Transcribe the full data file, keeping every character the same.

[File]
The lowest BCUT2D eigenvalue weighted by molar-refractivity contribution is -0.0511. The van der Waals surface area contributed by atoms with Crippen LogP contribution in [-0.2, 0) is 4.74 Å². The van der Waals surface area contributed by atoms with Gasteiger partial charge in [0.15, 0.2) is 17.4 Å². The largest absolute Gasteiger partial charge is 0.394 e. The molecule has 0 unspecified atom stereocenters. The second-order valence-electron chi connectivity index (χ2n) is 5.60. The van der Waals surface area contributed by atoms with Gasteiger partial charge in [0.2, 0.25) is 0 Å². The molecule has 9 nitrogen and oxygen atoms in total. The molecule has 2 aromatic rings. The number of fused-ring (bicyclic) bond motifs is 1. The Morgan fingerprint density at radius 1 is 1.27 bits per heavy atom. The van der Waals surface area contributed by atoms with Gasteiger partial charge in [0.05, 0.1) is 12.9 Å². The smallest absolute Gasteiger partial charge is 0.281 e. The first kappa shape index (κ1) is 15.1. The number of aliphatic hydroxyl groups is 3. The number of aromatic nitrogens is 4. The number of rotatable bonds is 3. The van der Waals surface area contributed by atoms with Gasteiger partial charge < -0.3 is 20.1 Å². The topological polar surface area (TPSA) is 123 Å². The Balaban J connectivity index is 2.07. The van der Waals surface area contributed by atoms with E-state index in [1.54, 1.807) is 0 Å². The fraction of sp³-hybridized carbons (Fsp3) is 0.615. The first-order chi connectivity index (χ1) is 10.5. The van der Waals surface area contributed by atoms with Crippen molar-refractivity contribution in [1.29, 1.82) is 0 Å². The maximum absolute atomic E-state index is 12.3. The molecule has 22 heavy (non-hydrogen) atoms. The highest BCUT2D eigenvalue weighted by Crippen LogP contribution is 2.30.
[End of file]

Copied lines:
The lowest BCUT2D eigenvalue weighted by molar-refractivity contribution is -0.0511. The van der Waals surface area contributed by atoms with Crippen LogP contribution in [-0.2, 0) is 4.74 Å². The van der Waals surface area contributed by atoms with Gasteiger partial charge in [0.15, 0.2) is 17.4 Å². The largest absolute Gasteiger partial charge is 0.394 e. The molecule has 0 unspecified atom stereocenters. The second-order valence-electron chi connectivity index (χ2n) is 5.60. The van der Waals surface area contributed by atoms with Gasteiger partial charge in [0.2, 0.25) is 0 Å². The molecule has 9 nitrogen and oxygen atoms in total. The molecule has 2 aromatic rings. The number of fused-ring (bicyclic) bond motifs is 1. The Morgan fingerprint density at radius 1 is 1.27 bits per heavy atom. The van der Waals surface area contributed by atoms with Gasteiger partial charge in [0.05, 0.1) is 12.9 Å². The smallest absolute Gasteiger partial charge is 0.281 e. The first kappa shape index (κ1) is 15.1. The number of aliphatic hydroxyl groups is 3. The number of aromatic nitrogens is 4. The number of rotatable bonds is 3. The van der Waals surface area contributed by atoms with Gasteiger partial charge < -0.3 is 20.1 Å². The topological polar surface area (TPSA) is 123 Å². The Balaban J connectivity index is 2.07. The van der Waals surface area contributed by atoms with E-state index in [1.54, 1.807) is 0 Å². The fraction of sp³-hybridized carbons (Fsp3) is 0.615. The first-order chi connectivity index (χ1) is 10.5. The van der Waals surface area contributed by atoms with Crippen molar-refractivity contribution in [1.29, 1.82) is 0 Å². The maximum absolute atomic E-state index is 12.3. The molecule has 22 heavy (non-hydrogen) atoms. The highest BCUT2D eigenvalue weighted by Crippen LogP contribution is 2.30.